There are a lot of myths that surround franchising, many of which have been embraced by restaurant operators and institutional investors alike. Some of them are briefly and broadly described below.

Myth Number One – Franchising is capable of improving the cash flow for a company successfully operating a handful of restaurants.

Not so fast. Substantial legal expenses must be incurred to register as a franchisor. Since the liability and the expenses to defend in a lawsuit can be substantial, it would be foolhardy to proceed without proper legal advice. Registration requirements vary, state by state, so that research has to be done as well.

Secondarily, just in terms of the first franchise deal, expenses by the franchisor will be incurred, indeed should be incurred, to minimize the risk of failure. If the first franchisee stumbles, it’s case closed except for potential legal liability. Those supporting expenses to get the franchise effort off the ground will likely offset most, if not all, of the initial franchise fees.

Myth Number Two – Accepting the reality of the above, if five or ten franchised units can get going, generating, let’s say $1,000,000 per location, a 5% ongoing royalty would be $50,000 annually per unit, and $250-500k of recurring franchisee income becomes real money. Marketing contributions are on top of that, but presumably would be spent as promised.

Not so fast. If you’ve got 5-10 franchised locations, with more planned, you need a supporting cast to maximize the probability of franchisee success. While it is tempting to use your existing operating personnel to support initial franchisees, you can’t afford to distract the operating personnel at your company stores too much. In addition, sites must be approved, training must take place, marketing materials and programs must be created and provided, ongoing field supervision must take place. Salaries, automotive and travel expenses and employee benefits add up pretty quickly, and you don’t want to hire a second rate staff. So even 10 franchised locations, properly supported, are not going to generate a lot of incremental income for the franchisor. Our experience indicates that something like a minimum of $1M of annual expenses, with the handful of functions described above, to properly support a franchising effort. You can calculate for yourself how many units, at your AUV, to absorb that expense, and begin to look at “free cash flow”.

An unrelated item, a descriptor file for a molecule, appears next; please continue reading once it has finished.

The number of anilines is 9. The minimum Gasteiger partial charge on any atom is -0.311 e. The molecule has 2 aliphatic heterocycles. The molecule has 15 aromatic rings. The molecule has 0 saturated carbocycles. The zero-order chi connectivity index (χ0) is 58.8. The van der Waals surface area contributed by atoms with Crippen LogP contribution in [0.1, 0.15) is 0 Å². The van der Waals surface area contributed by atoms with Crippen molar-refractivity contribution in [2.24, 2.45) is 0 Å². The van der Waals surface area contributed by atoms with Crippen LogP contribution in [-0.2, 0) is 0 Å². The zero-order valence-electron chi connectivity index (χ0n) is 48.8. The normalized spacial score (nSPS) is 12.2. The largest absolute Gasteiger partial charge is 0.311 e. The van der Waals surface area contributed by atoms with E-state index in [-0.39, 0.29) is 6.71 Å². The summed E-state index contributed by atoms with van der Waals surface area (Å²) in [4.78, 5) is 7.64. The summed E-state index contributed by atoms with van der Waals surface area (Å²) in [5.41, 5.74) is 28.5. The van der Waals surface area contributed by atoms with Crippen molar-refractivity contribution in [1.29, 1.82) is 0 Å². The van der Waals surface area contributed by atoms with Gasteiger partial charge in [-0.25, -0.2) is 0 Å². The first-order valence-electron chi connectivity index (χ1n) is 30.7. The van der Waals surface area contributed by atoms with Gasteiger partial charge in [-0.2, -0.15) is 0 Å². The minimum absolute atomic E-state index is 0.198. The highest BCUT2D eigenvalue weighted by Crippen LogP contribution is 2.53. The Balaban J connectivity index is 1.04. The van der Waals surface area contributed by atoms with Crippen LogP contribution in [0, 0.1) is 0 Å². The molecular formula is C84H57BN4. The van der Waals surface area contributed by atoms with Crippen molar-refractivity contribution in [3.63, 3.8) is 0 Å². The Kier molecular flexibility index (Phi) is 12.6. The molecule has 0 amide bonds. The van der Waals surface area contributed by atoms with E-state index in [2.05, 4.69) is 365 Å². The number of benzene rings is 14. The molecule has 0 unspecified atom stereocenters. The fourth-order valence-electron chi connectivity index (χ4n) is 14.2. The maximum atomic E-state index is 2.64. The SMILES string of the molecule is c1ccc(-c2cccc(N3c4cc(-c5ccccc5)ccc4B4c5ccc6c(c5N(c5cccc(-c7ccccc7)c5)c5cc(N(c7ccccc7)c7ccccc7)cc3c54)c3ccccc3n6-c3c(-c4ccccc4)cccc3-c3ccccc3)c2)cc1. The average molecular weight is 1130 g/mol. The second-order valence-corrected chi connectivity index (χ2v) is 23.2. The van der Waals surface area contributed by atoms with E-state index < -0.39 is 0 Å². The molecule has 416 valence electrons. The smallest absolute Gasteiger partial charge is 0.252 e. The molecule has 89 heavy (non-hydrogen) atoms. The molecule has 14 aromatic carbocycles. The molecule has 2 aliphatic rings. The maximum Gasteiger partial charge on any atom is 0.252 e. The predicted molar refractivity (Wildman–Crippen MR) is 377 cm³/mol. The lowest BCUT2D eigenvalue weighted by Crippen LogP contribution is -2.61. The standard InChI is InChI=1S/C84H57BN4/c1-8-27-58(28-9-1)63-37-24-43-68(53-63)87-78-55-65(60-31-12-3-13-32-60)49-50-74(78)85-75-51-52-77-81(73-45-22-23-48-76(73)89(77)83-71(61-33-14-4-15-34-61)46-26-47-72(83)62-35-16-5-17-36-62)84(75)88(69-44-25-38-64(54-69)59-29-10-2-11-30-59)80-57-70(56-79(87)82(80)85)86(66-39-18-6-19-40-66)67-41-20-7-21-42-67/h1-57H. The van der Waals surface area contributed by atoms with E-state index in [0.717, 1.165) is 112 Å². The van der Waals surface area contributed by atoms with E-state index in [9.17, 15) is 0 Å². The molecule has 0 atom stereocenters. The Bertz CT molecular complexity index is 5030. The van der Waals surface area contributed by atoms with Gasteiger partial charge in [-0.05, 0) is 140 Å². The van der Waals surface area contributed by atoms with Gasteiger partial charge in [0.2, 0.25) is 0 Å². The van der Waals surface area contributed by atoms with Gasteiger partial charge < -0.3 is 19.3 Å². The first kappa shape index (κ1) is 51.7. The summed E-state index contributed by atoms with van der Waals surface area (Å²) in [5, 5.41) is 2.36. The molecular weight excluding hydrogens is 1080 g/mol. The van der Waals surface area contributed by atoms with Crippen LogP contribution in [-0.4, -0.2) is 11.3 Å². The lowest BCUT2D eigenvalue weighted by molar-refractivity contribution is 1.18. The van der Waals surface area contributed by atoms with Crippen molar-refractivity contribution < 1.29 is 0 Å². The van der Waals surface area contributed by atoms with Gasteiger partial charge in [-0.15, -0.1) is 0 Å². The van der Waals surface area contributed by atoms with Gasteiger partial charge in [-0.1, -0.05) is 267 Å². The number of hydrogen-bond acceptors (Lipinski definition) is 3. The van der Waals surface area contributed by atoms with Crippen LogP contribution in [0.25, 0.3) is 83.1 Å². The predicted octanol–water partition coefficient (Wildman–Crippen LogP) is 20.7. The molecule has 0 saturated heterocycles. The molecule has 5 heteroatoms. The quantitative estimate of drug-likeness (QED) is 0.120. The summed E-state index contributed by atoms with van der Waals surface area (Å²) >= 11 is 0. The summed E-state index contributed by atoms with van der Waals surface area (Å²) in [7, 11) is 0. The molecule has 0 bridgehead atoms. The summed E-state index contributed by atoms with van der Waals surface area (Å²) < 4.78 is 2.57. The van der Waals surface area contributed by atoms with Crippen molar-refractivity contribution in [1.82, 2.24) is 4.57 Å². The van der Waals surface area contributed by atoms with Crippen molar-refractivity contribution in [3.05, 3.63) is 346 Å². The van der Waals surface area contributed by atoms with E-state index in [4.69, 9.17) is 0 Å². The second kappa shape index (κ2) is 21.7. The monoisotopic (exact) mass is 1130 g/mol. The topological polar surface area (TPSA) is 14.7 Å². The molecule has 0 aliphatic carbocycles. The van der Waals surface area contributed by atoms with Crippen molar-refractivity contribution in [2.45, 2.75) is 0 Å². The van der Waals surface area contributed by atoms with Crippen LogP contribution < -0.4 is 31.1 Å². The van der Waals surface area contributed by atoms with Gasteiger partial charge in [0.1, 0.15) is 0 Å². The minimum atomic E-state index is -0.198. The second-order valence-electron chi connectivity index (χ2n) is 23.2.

Myth Number Three – Accepting Myths One and Two, the “Asset Light”,“Free Cash Flow” is really exciting when a chain gets to be hundreds and thousands of units.

This assumption is not completely flawed, but is not as foolproof as often assumed. There are any number of large franchised systems where the franchisor allowed their franchisees to “twist in the wind”, as the former’s executives enriched themselves. Just one example: A number of years ago, I was a guest speaker at a Dunkin’ Donuts (to become Dunkin’ Brands) franchisee annual conference. That conference was sponsored by the franchisee Association, not the franchisor. It was crystal clear that the franchisees were suitably glum. Their sales had been flat to down for a number of years while Starbucks had been “eating their lunch” and breakfast too. Though stores that were fifteen or twenty years old were still profitable, there were very few new stores being built, predictably, because current economics didn’t justify it. In the meantime, the Company had bought back, over five years, over ONE BILLION DOLLARS of stock, to allow for stock options and to shrink the shares outstanding enough to show EPS progress. Wouldn’t it have been nice, appropriate and productive, if a couple of hundred million dollars less had spent to buy back stock at a fully priced valuation? It could have alternatively been spent on new product development, marketing, digital ordering technology, or even a renovation fund (at a low interest rate) for the physical updating of franchised stores. The system would have been healthier in the long run, but, as opposed to the franchisees who have signed twenty year franchise agreements and store leases, most of the executives will have cashed out and moved on. Franchised systems, to remain vibrant, have to be supported. Cash flow it is, but it’s not all “free”. Let’s call it “soft capex”.